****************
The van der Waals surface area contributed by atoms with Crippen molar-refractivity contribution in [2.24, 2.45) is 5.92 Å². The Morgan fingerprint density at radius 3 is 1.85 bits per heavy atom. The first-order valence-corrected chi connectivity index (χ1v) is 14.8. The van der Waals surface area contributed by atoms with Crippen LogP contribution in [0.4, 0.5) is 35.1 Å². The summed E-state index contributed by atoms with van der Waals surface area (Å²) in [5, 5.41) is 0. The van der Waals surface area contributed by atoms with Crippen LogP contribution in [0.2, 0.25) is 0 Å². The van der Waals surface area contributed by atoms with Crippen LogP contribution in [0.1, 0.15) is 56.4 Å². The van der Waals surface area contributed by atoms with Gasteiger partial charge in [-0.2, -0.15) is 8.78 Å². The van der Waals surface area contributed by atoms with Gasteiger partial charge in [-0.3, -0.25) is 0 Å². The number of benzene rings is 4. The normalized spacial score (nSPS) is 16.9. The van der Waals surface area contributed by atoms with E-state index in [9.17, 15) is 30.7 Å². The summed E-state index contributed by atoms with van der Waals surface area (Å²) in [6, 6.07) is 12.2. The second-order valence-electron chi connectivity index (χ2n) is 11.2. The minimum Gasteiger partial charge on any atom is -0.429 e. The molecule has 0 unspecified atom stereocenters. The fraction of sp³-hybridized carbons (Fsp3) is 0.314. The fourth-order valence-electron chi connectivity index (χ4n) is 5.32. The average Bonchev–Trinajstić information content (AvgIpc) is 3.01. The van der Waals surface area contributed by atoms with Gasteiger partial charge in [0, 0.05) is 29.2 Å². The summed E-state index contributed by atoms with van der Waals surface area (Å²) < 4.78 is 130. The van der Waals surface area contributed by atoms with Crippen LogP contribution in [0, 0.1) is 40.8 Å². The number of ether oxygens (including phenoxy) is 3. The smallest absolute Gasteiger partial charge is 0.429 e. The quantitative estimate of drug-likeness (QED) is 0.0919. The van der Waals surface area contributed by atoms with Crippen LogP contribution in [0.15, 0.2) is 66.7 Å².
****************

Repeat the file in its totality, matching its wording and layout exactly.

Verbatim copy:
The van der Waals surface area contributed by atoms with Crippen molar-refractivity contribution in [2.24, 2.45) is 5.92 Å². The Morgan fingerprint density at radius 3 is 1.85 bits per heavy atom. The first-order valence-corrected chi connectivity index (χ1v) is 14.8. The van der Waals surface area contributed by atoms with Crippen LogP contribution in [0.4, 0.5) is 35.1 Å². The summed E-state index contributed by atoms with van der Waals surface area (Å²) in [5, 5.41) is 0. The van der Waals surface area contributed by atoms with Crippen LogP contribution in [0.2, 0.25) is 0 Å². The van der Waals surface area contributed by atoms with Crippen LogP contribution in [0.1, 0.15) is 56.4 Å². The van der Waals surface area contributed by atoms with Gasteiger partial charge in [-0.2, -0.15) is 8.78 Å². The van der Waals surface area contributed by atoms with Gasteiger partial charge in [-0.3, -0.25) is 0 Å². The number of benzene rings is 4. The normalized spacial score (nSPS) is 16.9. The van der Waals surface area contributed by atoms with E-state index in [9.17, 15) is 30.7 Å². The summed E-state index contributed by atoms with van der Waals surface area (Å²) in [6, 6.07) is 12.2. The second-order valence-electron chi connectivity index (χ2n) is 11.2. The minimum Gasteiger partial charge on any atom is -0.429 e. The molecule has 0 unspecified atom stereocenters. The fraction of sp³-hybridized carbons (Fsp3) is 0.314. The fourth-order valence-electron chi connectivity index (χ4n) is 5.32. The average Bonchev–Trinajstić information content (AvgIpc) is 3.01. The van der Waals surface area contributed by atoms with Gasteiger partial charge in [0, 0.05) is 29.2 Å². The summed E-state index contributed by atoms with van der Waals surface area (Å²) < 4.78 is 130. The van der Waals surface area contributed by atoms with Crippen LogP contribution in [0, 0.1) is 40.8 Å². The number of ether oxygens (including phenoxy) is 3. The smallest absolute Gasteiger partial charge is 0.429 e. The quantitative estimate of drug-likeness (QED) is 0.0919. The van der Waals surface area contributed by atoms with Crippen LogP contribution in [0.15, 0.2) is 66.7 Å².